Credit scores are one of the most important concepts in personal finance. If you want to purchase a car, a house, or make any other large purchase, you’re going to need a good credit score!
Simply put, credit scores tell lenders how worthy you are of a loan. The higher your credit score, the more likely it is that you will get a good loan. Also, lenders generally give borrowers lower interest rates on loans if they have higher credit scores. The reason for this is that a higher credit score means that you are more likely to pay the loan back completely and on time.
Credit bureaus are organizations that use your financial data to create a credit score and report it to banks and lenders. The three major credit bureaus are Equifax, Experian, and TransUnion. You can use any of these bureaus to see your credit score!
The graphic above breaks down credit score ranges and the percentage of Americans with them. Excellent credit scores range from 781-850 while very poor credit scores range from 300-499. Ask yourself the following questions: in what range does my credit score fall in and am I satisfied with where I am? It is important to keep in mind that the credit score ranges may vary slightly based on the bureau.
Now that you know what a credit score is, let’s take a look at what goes into them and how you can raise your credit score.
There are five main factors that influence your credit score: payment history, credit utilization, credit history, mix of credit, and credit inquires.
Payment history is the most important part of your credit score, as it accounts for 35% of your FICO score. Payment history measures how often you pay your credit bills on time. For lenders, this tells how risky it would be to provide you with a loan or line of credit.
Credit utilization refers to the amount of credit you use relative to your maximum credit. For example, if you use $300 of a $1000 credit line, your utilization ratio would be 30% — calculated by dividing credit used by total credit. Lenders prefer for borrowers to have a utilization ratio no higher than 30%. Additionally, utilization accounts for 30% of your FICO score.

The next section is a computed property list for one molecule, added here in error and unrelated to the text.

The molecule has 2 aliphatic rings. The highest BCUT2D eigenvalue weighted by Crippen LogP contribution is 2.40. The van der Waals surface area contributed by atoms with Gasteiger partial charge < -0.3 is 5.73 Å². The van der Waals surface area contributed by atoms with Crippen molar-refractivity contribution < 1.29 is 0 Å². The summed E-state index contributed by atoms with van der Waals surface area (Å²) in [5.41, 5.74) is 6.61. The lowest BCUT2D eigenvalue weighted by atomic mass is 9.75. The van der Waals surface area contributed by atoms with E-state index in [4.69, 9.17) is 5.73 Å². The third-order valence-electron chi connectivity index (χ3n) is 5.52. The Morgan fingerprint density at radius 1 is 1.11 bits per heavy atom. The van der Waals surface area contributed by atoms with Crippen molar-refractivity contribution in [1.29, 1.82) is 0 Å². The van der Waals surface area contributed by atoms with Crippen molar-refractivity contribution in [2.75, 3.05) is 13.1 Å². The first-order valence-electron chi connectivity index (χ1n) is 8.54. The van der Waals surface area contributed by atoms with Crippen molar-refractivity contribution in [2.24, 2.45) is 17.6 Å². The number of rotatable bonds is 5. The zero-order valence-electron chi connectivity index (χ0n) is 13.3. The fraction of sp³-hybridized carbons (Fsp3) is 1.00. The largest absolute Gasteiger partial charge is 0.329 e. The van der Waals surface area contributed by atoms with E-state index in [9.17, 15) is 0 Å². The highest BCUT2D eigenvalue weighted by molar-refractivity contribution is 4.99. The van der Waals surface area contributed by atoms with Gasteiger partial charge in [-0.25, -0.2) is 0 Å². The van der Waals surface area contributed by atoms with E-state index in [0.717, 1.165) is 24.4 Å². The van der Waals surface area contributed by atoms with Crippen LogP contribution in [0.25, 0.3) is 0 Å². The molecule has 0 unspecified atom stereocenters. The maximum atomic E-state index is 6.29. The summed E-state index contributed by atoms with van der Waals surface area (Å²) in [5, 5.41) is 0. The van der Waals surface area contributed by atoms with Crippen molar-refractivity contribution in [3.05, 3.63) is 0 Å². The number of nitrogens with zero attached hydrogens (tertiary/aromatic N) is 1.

Credit history refers to the duration of your credit use. Longer credit histories are important when applying for loans because they can give the lender a better sense of your credit habits. Credit history uses the age of your oldest account, the age of your newest account, and the average of all of your credit accounts. Credit history accounts for 15% of your FICO score.
Mix of credit refers to the variety in your debt obligations. For example, you may have a mortgage, multiple credit cards, or personal loans. Lenders want to have a good idea of how diversified your credit is. Mix of credit accounts for 10% of your FICO score.
The last factor influencing your credit score is credit inquires, which measure how many new credit accounts you opened or are planning to open. Every time you apply for a new loan or credit card, it reports that inquiry to the credit bureaus. The more inquiries you have, the more risker you are seen by lenders because you are potentially taking on new lines of credit. Credit inquires account for 10% of your FICO score.
So, how do you go about raising your credit score? Here are a few tips:
- Keep credit utilization under 30%
- Pay your credit cards off in full and minimize overall debt
- Open a secured credit card to establish credit for the first time
- Refrain from applying for new lines of credit within short periods of time
Credit cards are useful tools in personal finance, but if used incorrectly, they can plunge you into deep financial trouble. Now that you know how your credit score works, you can make better financial decisions!